Topic: African Native American Ancestor

Edmonia Lewis, Haitian and Ojibwe Sculptor (1844 – 1907)

Mary Edmonia Lewis was a talented American sculptor of African/Haitian and Ojibwe heritage. (July 4, 1844–September 17, 1907) She is the first credited African Native American female sculptor in the U.S. Lewis who gained fame and recognition as a sculptor in the international fine arts world. Lewis was inspired by the lives of abolitionists and […]

Diana Fletcher, African Native American School Teacher

Diana Fletcher (1838 – ?) is thought to be the daughter of an enslaved African who ran away to seek freedom in Florida, and a Seminole woman who died on “The Trail of Tears,” the forced relocation of American Indians to Oklahoma. It is said that she was separated from her father, once in Oklahoma, […]

George Crum (Speck), The Real Inventor of Potato Chips

Honoring George Crum, born George Speck (1828 – 1914), of African and Native American Indian heritage. Every time a person crunches into a potato chip, he or she is enjoying the delicious taste of one of the world’s most famous snacks – a treat that might not exist without the contribution of Afro Native inventor(s) George […]

Moulin Rouge America’s First Interracial Casino (1955)

The Moulin Rouge Casino and the rise of Historic Westside Las Vegas by Rose Davis, Indian Voices. Although the doors were only opened six months America’s first interracial casino was on the front line of the racial struggle in America. The Moulin Rouge Casino is one of the most important casinos in history in helping […]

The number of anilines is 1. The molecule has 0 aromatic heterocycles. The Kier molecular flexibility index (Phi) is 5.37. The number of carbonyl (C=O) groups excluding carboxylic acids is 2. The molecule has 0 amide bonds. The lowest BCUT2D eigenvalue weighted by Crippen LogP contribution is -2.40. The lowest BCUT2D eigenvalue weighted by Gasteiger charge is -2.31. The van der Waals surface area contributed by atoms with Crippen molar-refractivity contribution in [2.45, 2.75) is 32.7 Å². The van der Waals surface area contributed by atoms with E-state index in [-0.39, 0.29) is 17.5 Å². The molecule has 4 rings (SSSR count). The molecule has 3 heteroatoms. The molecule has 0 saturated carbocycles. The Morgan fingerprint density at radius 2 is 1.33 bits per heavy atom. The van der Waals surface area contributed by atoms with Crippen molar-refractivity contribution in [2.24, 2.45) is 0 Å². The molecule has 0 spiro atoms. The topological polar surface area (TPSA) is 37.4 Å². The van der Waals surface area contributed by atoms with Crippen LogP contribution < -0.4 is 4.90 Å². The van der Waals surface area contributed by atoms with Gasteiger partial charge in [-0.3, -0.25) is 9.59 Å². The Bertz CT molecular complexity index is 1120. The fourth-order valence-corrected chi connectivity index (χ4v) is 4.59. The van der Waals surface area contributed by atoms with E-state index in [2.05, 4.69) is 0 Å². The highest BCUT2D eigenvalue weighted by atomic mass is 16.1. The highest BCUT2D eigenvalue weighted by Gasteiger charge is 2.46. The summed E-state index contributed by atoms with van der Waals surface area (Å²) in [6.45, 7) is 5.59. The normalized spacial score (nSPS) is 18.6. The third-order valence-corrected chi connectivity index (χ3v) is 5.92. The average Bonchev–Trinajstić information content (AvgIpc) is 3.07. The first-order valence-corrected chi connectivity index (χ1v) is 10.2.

James Beckwourth, A Mountain Man to Know

“James P. Beckwourth” Apr. 6, 1798 – Oct. 29, 1866 by William Loren Katz James “Jim” Beckwourth emerges from the fur trade’s early history as “the greatest Indian fighter of his generation.” This was an age when his competitors were Daniel Boone, Davy Crockett, Jim Bridger, and Kit Carson. In skill, accomplishment, and violence, he […]

Lucy Gonzales Parsons: A Woman For All Seasons (1853 – 1942)

Lucy Gonzales Parsons A woman for all seasons by William Loren Katz (c. 1853 – Mars 7, 1942) A dynamic, militant, self-educated public speaker and writer, she became the first American woman of color to carry her crusade for socialism across the country and overseas. Lucy Gonzales started life in Texas. She was of Mexican […]

George White, African Native American in Congress (1852 – 1918)

“GEORGE H. WHITE” by William Loren Katz The first Black Indian to serve in Congress. The United States among nations of the world can claim some kind of a prize for its ability to ignore some of its most daring and brave historical figures – if they are people of color. The first Black Indian […]

Black Indians: A Hidden Heritage by William Loren Katz

William Loren Katz is the author of Black Indians: A Hidden Heritage  His books have won awards and his research, writing and lectures have earned widespread praise from noted scholars such as John Hope Franklin, Henry Louis Gates, Jr., John Henrik Clarke, Howard Zinn, James M. McPherson, Alice Walker, Cornel West, Ivan Van Sertima, Betty […]

The Lowry Band Of North Carolina

by William Loren Katz Adapted from Black Indians: A Hidden Heritage © Atheneum, 2012 revised edition.  People of African and Native American descent have played a prominent part in North Carolina history since survivors of the Lost Colony of Roanoke in 1585 found a home among the nearby Lumbee Indians and then took in runaway slaves from […]

The First U.S. Foreign Ambassadors of Good Will

by William Loren Katz Black Indians: A Hidden Heritage In 1803 when President Thomas Jefferson purchased the Louisiana Territory from France, he doubled the size of the new United States of America It also gave two Americans — considered unneeded inferior or criminal — a unique opportunity to serve as US ambassadors of good will. Sacajawea, […]

Targeted Courthouse Fires in Amerikkka?

Why were there so many courthouse fires in America in the 18th and 19th centuries? Those “oh so frequent” county court house fires in buildings that seems to have suffered from bouts of spontaneous combustion. The same government buildings that contained land deeds, marriage, birth record, and anything on paper that identifies us legally as […]
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